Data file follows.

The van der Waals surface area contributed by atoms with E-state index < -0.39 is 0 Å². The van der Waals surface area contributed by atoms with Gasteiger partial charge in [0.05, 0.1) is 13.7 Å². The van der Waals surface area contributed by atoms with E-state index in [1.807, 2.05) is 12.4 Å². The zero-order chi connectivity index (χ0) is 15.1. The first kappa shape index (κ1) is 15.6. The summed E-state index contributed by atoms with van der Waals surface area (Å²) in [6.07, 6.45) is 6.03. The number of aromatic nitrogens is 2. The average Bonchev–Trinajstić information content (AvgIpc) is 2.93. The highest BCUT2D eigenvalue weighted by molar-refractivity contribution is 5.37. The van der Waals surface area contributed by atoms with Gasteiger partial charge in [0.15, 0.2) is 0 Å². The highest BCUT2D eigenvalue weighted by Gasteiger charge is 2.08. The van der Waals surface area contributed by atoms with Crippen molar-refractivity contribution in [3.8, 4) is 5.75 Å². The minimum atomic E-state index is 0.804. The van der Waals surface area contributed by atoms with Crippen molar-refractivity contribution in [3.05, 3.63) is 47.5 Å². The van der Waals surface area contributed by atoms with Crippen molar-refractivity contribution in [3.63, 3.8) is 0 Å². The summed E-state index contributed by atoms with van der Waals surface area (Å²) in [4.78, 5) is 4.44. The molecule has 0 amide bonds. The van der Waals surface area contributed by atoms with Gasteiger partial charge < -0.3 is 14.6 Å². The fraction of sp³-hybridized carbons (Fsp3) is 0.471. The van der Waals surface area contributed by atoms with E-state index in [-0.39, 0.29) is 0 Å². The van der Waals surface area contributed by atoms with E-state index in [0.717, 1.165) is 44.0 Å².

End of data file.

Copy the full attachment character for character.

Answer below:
The van der Waals surface area contributed by atoms with E-state index < -0.39 is 0 Å². The van der Waals surface area contributed by atoms with Gasteiger partial charge in [0.05, 0.1) is 13.7 Å². The van der Waals surface area contributed by atoms with E-state index in [1.807, 2.05) is 12.4 Å². The zero-order chi connectivity index (χ0) is 15.1. The first kappa shape index (κ1) is 15.6. The summed E-state index contributed by atoms with van der Waals surface area (Å²) in [6.07, 6.45) is 6.03. The number of aromatic nitrogens is 2. The average Bonchev–Trinajstić information content (AvgIpc) is 2.93. The highest BCUT2D eigenvalue weighted by molar-refractivity contribution is 5.37. The van der Waals surface area contributed by atoms with Gasteiger partial charge in [0.15, 0.2) is 0 Å². The highest BCUT2D eigenvalue weighted by Gasteiger charge is 2.08. The van der Waals surface area contributed by atoms with Crippen molar-refractivity contribution in [3.8, 4) is 5.75 Å². The minimum atomic E-state index is 0.804. The van der Waals surface area contributed by atoms with Crippen molar-refractivity contribution in [3.05, 3.63) is 47.5 Å². The van der Waals surface area contributed by atoms with Crippen molar-refractivity contribution in [3.63, 3.8) is 0 Å². The summed E-state index contributed by atoms with van der Waals surface area (Å²) in [4.78, 5) is 4.44. The molecule has 0 amide bonds. The van der Waals surface area contributed by atoms with Gasteiger partial charge < -0.3 is 14.6 Å². The fraction of sp³-hybridized carbons (Fsp3) is 0.471. The van der Waals surface area contributed by atoms with E-state index in [-0.39, 0.29) is 0 Å². The van der Waals surface area contributed by atoms with E-state index in [0.717, 1.165) is 44.0 Å².